Law school receives $3.7 million donation

Wood Hall houses Lewis and Clark law school’s environmental law program. Photo by Aidan D'Anna

In early September, Lewis & Clark Law School announced that it had received a charitable bequest of $3.7 million from Washington environmental activist John E. Diehl to support public interest environmental law. The bequest, the second-largest single gift ever made to the law school, will support fellowships within the environmental law program, ranked first in the nation by U.S. News. 

According to a news release on the ­­LC Law School website, “The Diehl Fellowship stipends will supplement the income of recent graduates who are employed at public interest environmental organizations for one year. Preference will be given to those whose work is dedicated to resource conservation, wilderness and wildlife habitat and preservation, or human population stabilization.”

This fellowship will allow graduates more flexibility in the job field, according to Janice Weis, associate dean and director of the environmental, natural resources and energy law program.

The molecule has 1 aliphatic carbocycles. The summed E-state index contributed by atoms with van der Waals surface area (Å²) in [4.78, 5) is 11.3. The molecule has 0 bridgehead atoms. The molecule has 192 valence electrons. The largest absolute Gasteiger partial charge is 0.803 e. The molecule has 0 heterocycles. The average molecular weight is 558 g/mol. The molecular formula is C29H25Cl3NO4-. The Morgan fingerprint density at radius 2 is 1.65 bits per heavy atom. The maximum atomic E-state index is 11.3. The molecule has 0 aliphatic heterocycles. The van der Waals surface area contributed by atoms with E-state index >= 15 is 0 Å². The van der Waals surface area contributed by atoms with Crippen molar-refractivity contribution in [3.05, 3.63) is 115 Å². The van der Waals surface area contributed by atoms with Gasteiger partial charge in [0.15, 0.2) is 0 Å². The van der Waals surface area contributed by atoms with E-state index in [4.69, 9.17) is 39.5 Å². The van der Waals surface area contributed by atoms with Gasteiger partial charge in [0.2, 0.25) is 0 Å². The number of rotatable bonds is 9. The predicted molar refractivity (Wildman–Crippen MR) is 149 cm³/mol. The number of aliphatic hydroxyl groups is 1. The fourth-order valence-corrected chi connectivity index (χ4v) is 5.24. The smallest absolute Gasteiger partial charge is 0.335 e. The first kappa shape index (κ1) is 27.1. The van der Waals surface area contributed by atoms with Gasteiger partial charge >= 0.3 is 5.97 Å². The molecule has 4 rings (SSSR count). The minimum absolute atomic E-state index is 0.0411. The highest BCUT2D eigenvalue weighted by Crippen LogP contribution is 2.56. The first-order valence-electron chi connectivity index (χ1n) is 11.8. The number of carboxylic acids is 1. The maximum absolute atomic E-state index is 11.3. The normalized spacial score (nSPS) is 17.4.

“Since public interest organizations often have very tight budgets, the fellowship stipends will allow graduates to bring some funding with them to a public interest job,” Weiss said. “This will open up positions at a variety of organizations for which funding additional staff might be a challenge. 

As per Diehl’s request, the law school will match the bequest by offering scholarships to incoming first-year students interested in public interest environmental law. Weiss said that the law school was not aware of the bequest until after Diehl passed away in March 2016, at the age of 73.

“We presume he was aware of our national reputation as a premier environmental law school,” Weis said via email. “University of Washington Law School and two non-profits received money as well as Lewis & Clark.”

As stated in his obituary, Diehl was a “self-taught enthusiast in biology, zoology, and ornithology” and an advocate of sound environmental policies.

“His legacy will live on in generations of environmental attorneys and is a testament to the power of one person’s commitment to make a difference,” Jennifer Johnson, dean of the law school, said on the LC Law School website.

The law school hopes to fund the first set of fellowships for the graduating class of 2020.

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